This past weekendâ€™s pool party at Rams Pointe proved to be a great success. Sure, an estimated 15 people were injured and another four were arrested for fighting. But if we can simply observe the facts that lie beneath the chaotic, chlorinated surface, maybe we will be able to see the bright side of things for once.
According to Facebook, about 3,000 guests attended the back-to-school bash. Iâ€™ll be the first to admit this website lacks ethos (that means credibility for the non-communications majors) to say the least, however, bear with me for argumentâ€™s sake.
Now if we examine Saturdayâ€™s events by the numbers, only 0.5 percent of the attendees were injured and a mere 0.1 percent lost their composure and got into a fight. Another fun fact: police did not issue a single minor-in-possession citation.
Thereâ€™s something to be said when you have a significant amount of college students gathered in one place fueled by alcohol, egos and hormones, and the majority of the consequences include the common hangover, patchy memory, and perhaps a temporary loss of dignity.
The truth is that while a statistically insignificant group of students attracted unnecessary attention to the things that can go wrong, most of the people who went to the party fulfilled their intent, which was to have a good time.
I wholeheartedly disagree with Fort Collins resident Chris Coats, when in yesterdayâ€™s Collegian article, he said, â€œâ€¦in terms of alcohol awareness, the university needs to take more steps to prevent things like this.â€
Prevent things like what, individuals in a supposedly free country coming together on the weekend to socialize at an off-campus apartment complex thatâ€™s unaffiliated with the university? Iâ€™ll cite the Constitution of the United States when I say it is the right of the people, under the First Amendment, to assemble peaceably.
In the same article, Fort Collins Council member Gerry Horak brought up a couple interesting points. â€œAny time thereâ€™s a disturbance like this itâ€™s not a good thing for the community,â€ Horak said.
The use of â€œdisturbanceâ€ in this context conjures up images of Ebenezer Scrooge. Sorry, but Fort Collins isnâ€™t Pleasantville; itâ€™s a college town and probably will continue to be for some time. We can both recognize and accept this reality, or we can continue to live in our delusions and look on with scorn, and that benefits no one.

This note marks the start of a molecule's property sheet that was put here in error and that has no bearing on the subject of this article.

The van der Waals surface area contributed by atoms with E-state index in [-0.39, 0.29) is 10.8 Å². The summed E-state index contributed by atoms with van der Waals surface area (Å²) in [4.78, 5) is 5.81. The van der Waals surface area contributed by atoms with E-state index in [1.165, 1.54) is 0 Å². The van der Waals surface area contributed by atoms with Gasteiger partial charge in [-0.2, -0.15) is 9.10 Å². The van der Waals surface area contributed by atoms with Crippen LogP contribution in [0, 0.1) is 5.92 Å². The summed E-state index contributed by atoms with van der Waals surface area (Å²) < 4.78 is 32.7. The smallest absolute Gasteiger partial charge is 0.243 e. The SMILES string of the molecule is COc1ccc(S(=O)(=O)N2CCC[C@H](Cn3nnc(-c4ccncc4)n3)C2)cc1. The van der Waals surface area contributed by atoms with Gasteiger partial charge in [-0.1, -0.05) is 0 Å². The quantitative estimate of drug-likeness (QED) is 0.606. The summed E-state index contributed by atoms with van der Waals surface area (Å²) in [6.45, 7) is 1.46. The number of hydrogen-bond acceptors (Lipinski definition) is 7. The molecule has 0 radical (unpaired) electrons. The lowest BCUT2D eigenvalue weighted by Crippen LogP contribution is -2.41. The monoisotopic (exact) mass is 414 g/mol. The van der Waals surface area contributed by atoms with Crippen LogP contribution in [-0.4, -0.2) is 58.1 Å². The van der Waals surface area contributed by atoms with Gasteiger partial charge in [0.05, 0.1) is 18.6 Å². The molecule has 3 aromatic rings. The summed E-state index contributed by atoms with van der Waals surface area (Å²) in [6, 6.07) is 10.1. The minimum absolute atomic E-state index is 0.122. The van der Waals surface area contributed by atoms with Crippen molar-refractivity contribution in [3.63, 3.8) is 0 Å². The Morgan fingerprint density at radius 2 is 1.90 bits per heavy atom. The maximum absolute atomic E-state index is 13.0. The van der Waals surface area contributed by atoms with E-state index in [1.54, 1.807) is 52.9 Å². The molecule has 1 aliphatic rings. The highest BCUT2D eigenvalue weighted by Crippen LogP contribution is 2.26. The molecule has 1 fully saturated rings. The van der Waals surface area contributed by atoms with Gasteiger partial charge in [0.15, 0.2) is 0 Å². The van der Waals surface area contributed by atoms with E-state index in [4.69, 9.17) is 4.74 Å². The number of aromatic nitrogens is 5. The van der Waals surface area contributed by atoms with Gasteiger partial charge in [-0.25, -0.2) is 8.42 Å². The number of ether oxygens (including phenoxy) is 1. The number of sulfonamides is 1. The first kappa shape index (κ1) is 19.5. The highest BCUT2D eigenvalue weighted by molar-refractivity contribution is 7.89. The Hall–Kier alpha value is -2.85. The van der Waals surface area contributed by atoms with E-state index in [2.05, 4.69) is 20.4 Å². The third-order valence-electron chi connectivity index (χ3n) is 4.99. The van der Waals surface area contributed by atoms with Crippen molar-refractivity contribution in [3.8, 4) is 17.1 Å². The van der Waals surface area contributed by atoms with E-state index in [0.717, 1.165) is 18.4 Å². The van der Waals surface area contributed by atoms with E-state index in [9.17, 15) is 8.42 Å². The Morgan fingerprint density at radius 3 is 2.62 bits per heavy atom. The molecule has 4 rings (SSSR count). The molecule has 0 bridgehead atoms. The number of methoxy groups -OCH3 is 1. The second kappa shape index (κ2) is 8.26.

As college students, we will party on the weekends and be drunk, loud and obnoxious sometimes. But weâ€™re not a bunch of hooligans seeking to disturb the peace, we just want to make the most of our time as â€œbroke, college kidsâ€ because itâ€™ll be over before we know it (the college part, at least).
Horak goes on, â€œWhat always happens is that a minority of people cause a stain on everyoneâ€™s reputation.â€ Well why does that happen in the first place? This is the real disturbance that is not good for the community (or civilization in general). Is it ever fair to form predetermined opinions about someone based solely on subjective comparisons and confirmation bias? There will be an eternal struggle for equal opportunity and treatment among people as long as we, as a society, continue to exhibit this judgmental narrow-mindedness.
Iâ€™m honestly disgusted by the mediaâ€™s incessant focus on negativity. Where were the quotes, pictures and statistics illustrating the amount of students who had a good (dare I say, great) time?
Life is full of possibilities, both good and bad, so why do we tend to get tunnel vision when it comes to negative news? What useful purpose does it serve to talk about, dwell on and therefore spread negativity?
We always have the power of choice. May we choose to declare our independence from the monstrosity that is mainstream media, and instead celebrate our Rights to Life, Liberty and the pursuit of Happiness.
_Jordan Lavelle is a junior communications major and a Collegian copy editor. _